United States District Court, N.D. Indiana, Fort Wayne Division
OPINION AND ORDER
JON E. DeGUILIO, District Judge.
Raul Fuentes, a pro se prisoner, filed a complaint under 42 U.S.C. § 1983. (DE 1.) The court must review a prisoner complaint and dismiss it if the action is frivolous or malicious, fails to state a claim, or seeks monetary relief against a defendant who is immune from such relief. 28 U.S.C. § 1915A. To survive dismissal, a complaint must state a claim for relief that is plausible on its face. Bissessur v. Indiana Univ. Bd. of Trs., 581 F.3d 599, 602-03 (7th Cir. 2009). "A claim has facial plausibility when the plaintiff pleads factual content that allows the court to draw the reasonable inference that the defendant is liable for the misconduct alleged." Id. at 603. Thus, a "plaintiff must do better than putting a few words on paper that, in the hands of an imaginative reader, might suggest that something has happened to [him] that might be redressed by the law." Swanson v. Citibank, N.A., 614 F.3d 400, 403 (7th Cir. 2010). Nevertheless, the court must bear in mind that a pro se complaint is entitled to liberal construction, "however inartfully pleaded." Erickson v. Pardus, 551 U.S. 89, 94 (2007).
Here, Fuentes alleges that on March 16, 2013, he was being transported from the Allen County Jail to a private medical facility by two jail officers. He claims that the officers failed to help him when he was walking down the steps of the van, and as a result he fell, breaking his wrist and bruising his tail bone. He alleges that the officers were "irresponsible" in the execution of their duties, characterizing their conduct as "neglection", and seeks monetary damages for the injuries he suffered.
Because it appears Fuentes was a pretrial detainee when this incident occurred, the Fourteenth rather than the Eighth Amendment would apply. Lewis v. Downey, 581 F.3d 467, 473 (7th Cir. 2009). The governing standards are functionally equivalent, however, and "anything that would violate the Eighth Amendment would also violate the Fourteenth Amendment." Id. In evaluating an Eighth Amendment claim, courts conduct both an objective and a subjective inquiry. Farmer v. Brennan, 511 U.S. 825, 834 (1994). The objective prong asks whether the alleged deprivation is "sufficiently serious" so that "a prison official's act results in the denial of the minimal civilized measure of life's necessities." Id.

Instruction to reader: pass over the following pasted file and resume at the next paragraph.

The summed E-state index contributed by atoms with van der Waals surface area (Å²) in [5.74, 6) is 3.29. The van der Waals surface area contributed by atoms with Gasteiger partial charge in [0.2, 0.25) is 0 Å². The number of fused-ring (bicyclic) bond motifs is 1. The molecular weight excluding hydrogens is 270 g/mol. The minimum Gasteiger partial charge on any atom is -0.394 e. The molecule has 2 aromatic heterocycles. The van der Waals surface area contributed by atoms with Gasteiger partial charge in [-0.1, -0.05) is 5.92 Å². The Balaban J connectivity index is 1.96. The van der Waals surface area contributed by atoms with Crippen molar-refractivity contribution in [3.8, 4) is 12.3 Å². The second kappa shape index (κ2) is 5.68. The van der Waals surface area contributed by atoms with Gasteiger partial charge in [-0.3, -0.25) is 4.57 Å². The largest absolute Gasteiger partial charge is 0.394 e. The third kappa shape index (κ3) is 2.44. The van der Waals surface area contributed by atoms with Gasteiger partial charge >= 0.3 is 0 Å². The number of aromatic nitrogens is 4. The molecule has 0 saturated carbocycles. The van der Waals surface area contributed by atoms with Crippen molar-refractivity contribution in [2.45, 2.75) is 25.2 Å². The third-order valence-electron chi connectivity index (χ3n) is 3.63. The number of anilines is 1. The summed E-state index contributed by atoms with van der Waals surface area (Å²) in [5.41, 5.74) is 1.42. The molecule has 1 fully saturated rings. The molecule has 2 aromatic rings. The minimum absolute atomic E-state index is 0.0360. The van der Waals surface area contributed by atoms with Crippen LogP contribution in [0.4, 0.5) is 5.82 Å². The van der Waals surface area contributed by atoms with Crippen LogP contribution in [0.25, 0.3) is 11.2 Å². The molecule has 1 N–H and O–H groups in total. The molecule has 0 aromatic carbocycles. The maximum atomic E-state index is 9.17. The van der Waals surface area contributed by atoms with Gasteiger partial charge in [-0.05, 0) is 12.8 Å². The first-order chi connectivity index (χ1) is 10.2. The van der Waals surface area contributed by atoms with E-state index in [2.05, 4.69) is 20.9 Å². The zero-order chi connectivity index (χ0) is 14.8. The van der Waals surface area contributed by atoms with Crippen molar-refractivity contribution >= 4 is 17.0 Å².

On the subjective prong, the inmate must show the defendant acted with deliberate indifference to his health or safety. Id. To be deliberate indifferent, "the defendant must have known that the plaintiff was at serious risk of being harmed and decided not to do anything to prevent that harm from occurring even though he could have easily done so." Board v. Farnham, 394 F.3d 469, 478 (7th Cir. 2005). Deliberate indifference is "something approaching a total unconcern for a prisoner's welfare in the face of serious risks, " or a "conscious, culpable refusal" to prevent harm. Duane v. Lane, 959 F.2d 673, 677 (7th Cir. 1992). Incompetence, negligence, or even gross negligence do not suffice. Ortiz v. Webster, 655 F.3d 731, 736 (7th Cir. 2011); see also McNeil v. Lane, 16 F.3d 123, 125 (7th Cir. 1993) ("Obduracy and wantonness rather than inadvertence or mere negligence characterize conduct prohibited by the Eighth Amendment.").
As a preliminary matter, the only defendant Fuentes names in the complaint is the jail itself. However, the jail is a building, not a person or even a policy-making body that can be sued for constitutional violations. Dye v. Wargo, 253 F.3d 296, 299 (7th Cir. 2001) (observing that "[Section] 1983 applies only to a person' who acts under color of state law."). Accordingly, the jail is not a viable defendant. Giving the complaint liberal construction, Fuentes may have intended to name the two officers who transported him as defendants. However, he has not alleged a plausible deliberate indifference claim against these individuals. At most, he alleges that the officers were negligent in failing to help him down the stairs, and negligence-even gross negligence-does not give rise to a constitutional claim. Ortiz, 655 F.3d at 736; see also French v. Owens, 777 F.2d 1250, 1257 (7th Cir. 1985) ("[N]ot every deviation from ideally safe conditions constitutes a violation of the constitution.").
While the incident Fuentes describes is unfortunate, based on the above, he has not alleged a plausible constitutional claim against any defendant. To the extent he was trying to raise a claim for negligence under state law, this opinion does not purport to adjudicate any such claim. The court will dismiss any state law claims contained in the complaint without prejudice should Fuentes wish to pursue them in state court. See Doe-2 v. McLean County Unit Dist. No. 5 Bd. of Dirs., 593 F.3d 507, 513 (7th Cir. 2010) ("Ordinarily, when a district court dismisses the federal claims conferring original jurisdiction prior to trial, it relinquishes supplemental jurisdiction over any state-law claims under 28 U.S.C. § 1367(c)."). The court offers no opinion about the wisdom of pursuing this course or the merit of any potential claim he may have.
For these reasons, the federal claims contained in the complaint (DE 1) are DISMISSED WITH PREJUDICE pursuant to 28 U.S.C. § 1915A. Any state law claims contained in the complaint are ...